The North Broad Renaissance, a non-profit organization, proposed to create a district that would provide support services to businesses stretching from Spring Garden Street to Indiana Avenue on Broad Street.
The Business Improvement District would provide community services in exchange for an annual fee paid by commercial property owners and landlords.
With 270 properties which would be included in the North Broad Business Improvement District, the fee for each property owner would be 0.0012 percent of the property’s value, said Shalimar Thomas, executive director of the North Broad Renaissance.
For example, Philly Style, a pizza shop on Broad Street near Norris, would pay $916 a year based on its property value, according to the Philadelphia Office of Property Assessment. Sal’s Produce Plus, on Broad Street near Melon, would pay $269, while Real Deal Auto Sales near Cumberland Street on Broad would pay $437.
Darrell Clarke, Philadelphia City Council president, presented the ordinance to the council for review on Thursday, Thomas said.
The North Broad Renaissance currently provides trash cleaning crews, marketing services to local businesses and landscaping services on Broad Street between City Hall and Germantown Avenue, Thomas added.
The Business Improvement District would provide funding to further sustain those projects, which are currently sponsored by public and private donors, she said.
Although a few of Temple’s properties on Broad Street would qualify to be a part of the district, most of the businesses would be exempt from the fee because they are a nonprofit, Thomas said.
Emily Murphy, a junior community development major who worked at the Northern Liberties Business Improvement District as a special projects manager, has concerns for how the proposed business improvement district would impact rent around campus as landlords cannot afford the extra fee, she said.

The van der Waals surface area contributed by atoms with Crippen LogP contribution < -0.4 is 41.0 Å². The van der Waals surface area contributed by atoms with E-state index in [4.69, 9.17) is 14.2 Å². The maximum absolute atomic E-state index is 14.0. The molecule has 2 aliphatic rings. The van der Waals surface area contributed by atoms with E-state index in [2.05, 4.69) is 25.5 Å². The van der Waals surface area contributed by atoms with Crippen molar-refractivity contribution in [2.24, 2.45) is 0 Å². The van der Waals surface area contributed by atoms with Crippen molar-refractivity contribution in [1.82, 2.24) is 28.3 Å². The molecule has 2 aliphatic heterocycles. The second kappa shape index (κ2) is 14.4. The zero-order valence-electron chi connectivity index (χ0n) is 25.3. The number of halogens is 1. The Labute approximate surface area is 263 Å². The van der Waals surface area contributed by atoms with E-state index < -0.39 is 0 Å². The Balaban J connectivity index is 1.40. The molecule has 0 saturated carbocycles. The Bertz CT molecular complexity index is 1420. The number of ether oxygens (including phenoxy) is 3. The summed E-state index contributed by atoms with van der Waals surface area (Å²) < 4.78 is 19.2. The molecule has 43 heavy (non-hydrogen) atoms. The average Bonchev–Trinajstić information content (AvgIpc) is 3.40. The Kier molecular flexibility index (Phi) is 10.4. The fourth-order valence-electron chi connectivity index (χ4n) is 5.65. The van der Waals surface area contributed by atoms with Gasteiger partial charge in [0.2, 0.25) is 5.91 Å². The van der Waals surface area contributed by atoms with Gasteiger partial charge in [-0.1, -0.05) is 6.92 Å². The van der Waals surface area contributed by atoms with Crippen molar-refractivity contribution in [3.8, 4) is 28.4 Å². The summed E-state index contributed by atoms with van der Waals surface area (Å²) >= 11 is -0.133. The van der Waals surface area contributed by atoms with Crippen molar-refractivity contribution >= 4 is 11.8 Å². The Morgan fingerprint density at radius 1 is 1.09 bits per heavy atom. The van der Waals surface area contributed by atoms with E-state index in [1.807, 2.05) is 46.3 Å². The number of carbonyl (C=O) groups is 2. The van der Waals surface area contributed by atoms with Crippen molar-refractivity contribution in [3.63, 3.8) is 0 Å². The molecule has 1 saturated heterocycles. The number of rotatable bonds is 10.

“They’ll have to raise the rent and then people really won’t want to live there,” Murphy said.
Some landlords could pass off the business district fee through clauses in leases. Under the proposed plan, owner-occupied, single-family homes and condominiums would not pay the fee, according to the North Broad Renaissance’s website.
Kenny Ashe, a member of the Business Improvement District Steering Committee, believes that investing in a business improvement district for the community is worth the increase in prices that his businesses may have to take on, he said.
“We just have to have a mindset as business owners that we’re investing in the community and thinking long term,” said Ashe, also a board member of Progress Investment Associates, which owns Sullivan Progress Plaza on Oxford and Broad streets.
“The cost is gonna be a big deal, but if you’re only thinking short term,” Ashe added.
Trina Benjamin, the president and CEO of TWB Cleaning Contractors, which supplies services for the NBR’s cleaning and safety projects, said she is hopeful that the Business Improvement District will encourage property owners on North Broad Street to take better care of the space surrounding their businesses.
“We clean along the North Broad right now, and a lot of property owners are not really invested where they do business,” Benjamin said.
“I think that will really help the business owners be active in what’s going on along North Broad,” she added.
In late fall, one of the two public hearings for the North Broad Business Improvement District ordinance will take place, Thomas said.